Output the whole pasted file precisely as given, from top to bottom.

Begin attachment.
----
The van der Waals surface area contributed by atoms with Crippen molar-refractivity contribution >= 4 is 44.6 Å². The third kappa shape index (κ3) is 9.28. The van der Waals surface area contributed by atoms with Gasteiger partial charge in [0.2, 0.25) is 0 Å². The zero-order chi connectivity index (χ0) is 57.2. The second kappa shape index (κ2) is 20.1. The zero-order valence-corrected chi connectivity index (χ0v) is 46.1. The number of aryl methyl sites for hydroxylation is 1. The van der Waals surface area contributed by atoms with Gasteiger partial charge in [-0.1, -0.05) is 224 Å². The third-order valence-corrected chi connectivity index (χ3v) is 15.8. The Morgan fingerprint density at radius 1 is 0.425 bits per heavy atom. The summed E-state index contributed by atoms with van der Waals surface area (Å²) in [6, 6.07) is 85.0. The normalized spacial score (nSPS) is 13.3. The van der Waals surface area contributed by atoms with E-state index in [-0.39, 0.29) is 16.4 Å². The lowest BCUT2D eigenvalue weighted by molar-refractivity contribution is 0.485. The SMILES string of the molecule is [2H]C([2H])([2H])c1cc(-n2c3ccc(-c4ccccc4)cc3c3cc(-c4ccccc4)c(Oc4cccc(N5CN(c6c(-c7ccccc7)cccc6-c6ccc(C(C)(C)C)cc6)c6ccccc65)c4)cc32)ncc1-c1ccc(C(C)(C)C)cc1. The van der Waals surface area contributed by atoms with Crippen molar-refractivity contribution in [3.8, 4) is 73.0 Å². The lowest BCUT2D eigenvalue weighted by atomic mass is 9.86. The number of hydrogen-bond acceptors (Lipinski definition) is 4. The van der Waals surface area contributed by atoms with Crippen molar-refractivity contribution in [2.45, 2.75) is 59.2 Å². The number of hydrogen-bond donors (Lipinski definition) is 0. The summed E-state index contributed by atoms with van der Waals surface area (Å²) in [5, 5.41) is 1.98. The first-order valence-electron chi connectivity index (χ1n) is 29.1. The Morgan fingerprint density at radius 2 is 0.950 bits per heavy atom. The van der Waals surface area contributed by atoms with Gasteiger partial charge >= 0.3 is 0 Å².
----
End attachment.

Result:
The van der Waals surface area contributed by atoms with Crippen molar-refractivity contribution >= 4 is 44.6 Å². The third kappa shape index (κ3) is 9.28. The van der Waals surface area contributed by atoms with Gasteiger partial charge in [0.2, 0.25) is 0 Å². The zero-order chi connectivity index (χ0) is 57.2. The second kappa shape index (κ2) is 20.1. The zero-order valence-corrected chi connectivity index (χ0v) is 46.1. The number of aryl methyl sites for hydroxylation is 1. The van der Waals surface area contributed by atoms with Gasteiger partial charge in [-0.1, -0.05) is 224 Å². The third-order valence-corrected chi connectivity index (χ3v) is 15.8. The Morgan fingerprint density at radius 1 is 0.425 bits per heavy atom. The summed E-state index contributed by atoms with van der Waals surface area (Å²) in [6, 6.07) is 85.0. The normalized spacial score (nSPS) is 13.3. The van der Waals surface area contributed by atoms with E-state index in [-0.39, 0.29) is 16.4 Å². The lowest BCUT2D eigenvalue weighted by molar-refractivity contribution is 0.485. The SMILES string of the molecule is [2H]C([2H])([2H])c1cc(-n2c3ccc(-c4ccccc4)cc3c3cc(-c4ccccc4)c(Oc4cccc(N5CN(c6c(-c7ccccc7)cccc6-c6ccc(C(C)(C)C)cc6)c6ccccc65)c4)cc32)ncc1-c1ccc(C(C)(C)C)cc1. The van der Waals surface area contributed by atoms with Crippen molar-refractivity contribution in [3.8, 4) is 73.0 Å². The lowest BCUT2D eigenvalue weighted by atomic mass is 9.86. The number of hydrogen-bond acceptors (Lipinski definition) is 4. The van der Waals surface area contributed by atoms with Crippen molar-refractivity contribution in [2.45, 2.75) is 59.2 Å². The number of hydrogen-bond donors (Lipinski definition) is 0. The summed E-state index contributed by atoms with van der Waals surface area (Å²) in [5, 5.41) is 1.98. The first-order valence-electron chi connectivity index (χ1n) is 29.1. The Morgan fingerprint density at radius 2 is 0.950 bits per heavy atom. The van der Waals surface area contributed by atoms with Gasteiger partial charge >= 0.3 is 0 Å².